Energy Is at the Center of the Climate Challenge<p>The <a href="https://science2017.globalchange.gov/chapter/1/" target="_blank">effects of climate change</a> are already evident across the globe, from <a href="https://theconversation.com/100-degrees-in-siberia-5-ways-the-extreme-arctic-heat-wave-follows-a-disturbing-pattern-141442" target="_blank">extreme heat waves</a> to <a href="https://science2017.globalchange.gov/chapter/12/" target="_blank">sea level rise</a>. But while the challenge is daunting, there is hope. Solar and wind power have become the <a href="https://www.irena.org/publications/2020/Jun/Renewable-Power-Costs-in-2019" target="_blank">cheapest forms of power generation globally</a>, and technology progress and innovation continue apace to support a transition to clean energy.</p><p>In the U.S. under a Biden administration, long-term national climate legislation will depend on who controls the Senate, and that won't be clear until after two run-off elections in Georgia in January.</p><p>But there is no shortage of <a href="https://www.bloomberg.com/features/2020-biden-climate-change-advice/" target="_blank">ideas for ways Biden</a> could still take action even if his proposals are blocked in Congress. For example, he could use executive orders and direct government agencies to tighten regulations on greenhouse gas emissions; increase research and development in clean energy technologies; and empower states to exceed national standards, <a href="https://www.reuters.com/article/us-autos-emissions-california/defying-trump-california-locks-in-vehicle-emission-deals-with-major-automakers-idUSKCN25D2CH" target="_blank" rel="noopener noreferrer">as California did in the past with auto emission standards</a>. A focus on a just and equitable transition for communities and people affected by the decline of fossil fuels will also be key to creating a sustainable transition.</p><p>The U.S. position as the world's largest oil and gas producer and consumer creates political challenges for any administration. U.S. forays into European energy security are often treated with suspicion. Recently, France blocked <a href="https://www.wsj.com/articles/frances-engie-backs-out-of-u-s-lng-deal-11604435609" target="_blank">a multi-billion dollar contract</a> to buy U.S. liquefied natural gas because of concerns about limited emissions regulations in Texas.</p><p>Strengthening cooperation and partnerships with like-minded countries will be critical to bring about a transition to cleaner energy as well as sustainability in agriculture, forestry, water and other sectors of the global economy.</p>
Creating a Global Sustainable Transition<p>How the world recovers from COVID-19's economic damage could help drive a lasting shift in the global energy mix.</p><p>Nearly one-third of Europe's US$2 trillion economic relief package <a href="https://www.bloomberg.com/news/articles/2020-07-21/eu-approves-biggest-green-stimulus-in-history-with-572-billion-plan" target="_blank" rel="noopener noreferrer">involves investments that are also good for the climate</a>. The European Union is also strengthening its 2030 climate targets, though each country's energy and climate plans will be critical for successfully implementing them. The <a href="https://joebiden.com/clean-energy/" target="_blank" rel="noopener noreferrer">Biden plan</a> – including a $2 trillion commitment to developing sustainable energy and infrastructure – is aligned with a global energy transition, but its implementation is also uncertain.</p><p>Once Biden takes office, Kerry will be joining ongoing <a href="https://www.un.org/en/conferences/energy2021/about#:%7E:text=The%20overarching%20goal%20of%20the,2030%20Agenda%20for%20Sustainable%20Development.&text=Accelerate%20delivery%20of%20United%20Nations,related%20issues%20at%20all%20levels." target="_blank" rel="noopener noreferrer">high-level discussions on the energy transition</a> at the U.N. General Assembly and other gatherings of international leaders. With the U.S. no longer obstructing work on climate issues, the G-7 and G-20 have more potential for progress on energy and climate.</p><p>Lots of technical details still need to be worked out, including international trade frameworks and standards that can help countries lower greenhouse gas emissions enough to keep global warming in check. <a href="https://www.carbonpricingleadership.org/what" target="_blank" rel="noopener noreferrer">Carbon pricing</a> and <a href="https://www.csis.org/analysis/how-can-europe-get-carbon-border-adjustment-right" target="_blank" rel="noopener noreferrer">carbon border adjustment taxes</a>, which create incentive for companies to reduce emissions, may be part of it. A consistent and comprehensive set of national energy transition plans will also be needed.</p><p>The global shift to <a href="https://www.irena.org/publications/2019/Jan/A-New-World-The-Geopolitics-of-the-Energy-Transformation" target="_blank">clean energy will also have geopolitical implications for countries and regions</a>, and this will have a profound impact on wider international relations. Kerry, with his experience as secretary of state in the Obama administration, and Biden's plan to make the climate envoy position part of the National Security Council, may help mend these relations. In doing so, the U.S. may again join the wider community of countries willing to lead.</p>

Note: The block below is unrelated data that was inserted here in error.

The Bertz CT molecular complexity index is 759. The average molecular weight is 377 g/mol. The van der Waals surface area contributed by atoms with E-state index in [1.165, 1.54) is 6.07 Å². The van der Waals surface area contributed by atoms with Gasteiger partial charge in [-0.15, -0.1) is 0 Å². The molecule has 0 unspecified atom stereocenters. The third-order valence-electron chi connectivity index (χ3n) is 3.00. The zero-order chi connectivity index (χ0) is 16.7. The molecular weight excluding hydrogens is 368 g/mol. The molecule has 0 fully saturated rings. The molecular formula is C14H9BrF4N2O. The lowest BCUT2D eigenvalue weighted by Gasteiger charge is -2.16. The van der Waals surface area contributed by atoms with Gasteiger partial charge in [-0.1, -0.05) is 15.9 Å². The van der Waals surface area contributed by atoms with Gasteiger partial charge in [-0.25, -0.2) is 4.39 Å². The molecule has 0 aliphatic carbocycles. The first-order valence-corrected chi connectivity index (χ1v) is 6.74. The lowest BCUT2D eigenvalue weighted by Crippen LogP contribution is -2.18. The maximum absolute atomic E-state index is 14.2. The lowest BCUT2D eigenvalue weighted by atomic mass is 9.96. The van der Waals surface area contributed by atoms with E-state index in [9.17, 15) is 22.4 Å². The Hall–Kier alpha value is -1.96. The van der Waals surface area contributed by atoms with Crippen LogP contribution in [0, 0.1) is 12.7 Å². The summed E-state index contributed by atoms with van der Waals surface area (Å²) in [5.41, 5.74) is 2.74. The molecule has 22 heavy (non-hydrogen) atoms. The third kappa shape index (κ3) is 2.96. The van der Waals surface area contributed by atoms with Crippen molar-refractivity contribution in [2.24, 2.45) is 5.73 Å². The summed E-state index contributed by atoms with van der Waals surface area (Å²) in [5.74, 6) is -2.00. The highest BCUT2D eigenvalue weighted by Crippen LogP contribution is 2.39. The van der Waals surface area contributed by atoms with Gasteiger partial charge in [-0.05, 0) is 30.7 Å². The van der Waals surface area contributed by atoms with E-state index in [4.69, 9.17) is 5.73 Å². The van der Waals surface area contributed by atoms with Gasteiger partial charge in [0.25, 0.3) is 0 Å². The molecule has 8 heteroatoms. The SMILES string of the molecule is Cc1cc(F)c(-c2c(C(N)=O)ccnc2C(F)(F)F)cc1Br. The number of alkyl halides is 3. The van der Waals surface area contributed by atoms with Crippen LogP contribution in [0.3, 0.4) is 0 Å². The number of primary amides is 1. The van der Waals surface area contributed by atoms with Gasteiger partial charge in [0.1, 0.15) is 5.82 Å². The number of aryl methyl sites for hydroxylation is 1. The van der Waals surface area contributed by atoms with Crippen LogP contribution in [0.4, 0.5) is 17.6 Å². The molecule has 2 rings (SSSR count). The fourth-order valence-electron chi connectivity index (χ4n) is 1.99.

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By Maria Caffrey
As we approach the holidays I, like most people, have been reflecting on everything 2020 has given us (or taken away) while starting to look ahead to 2021.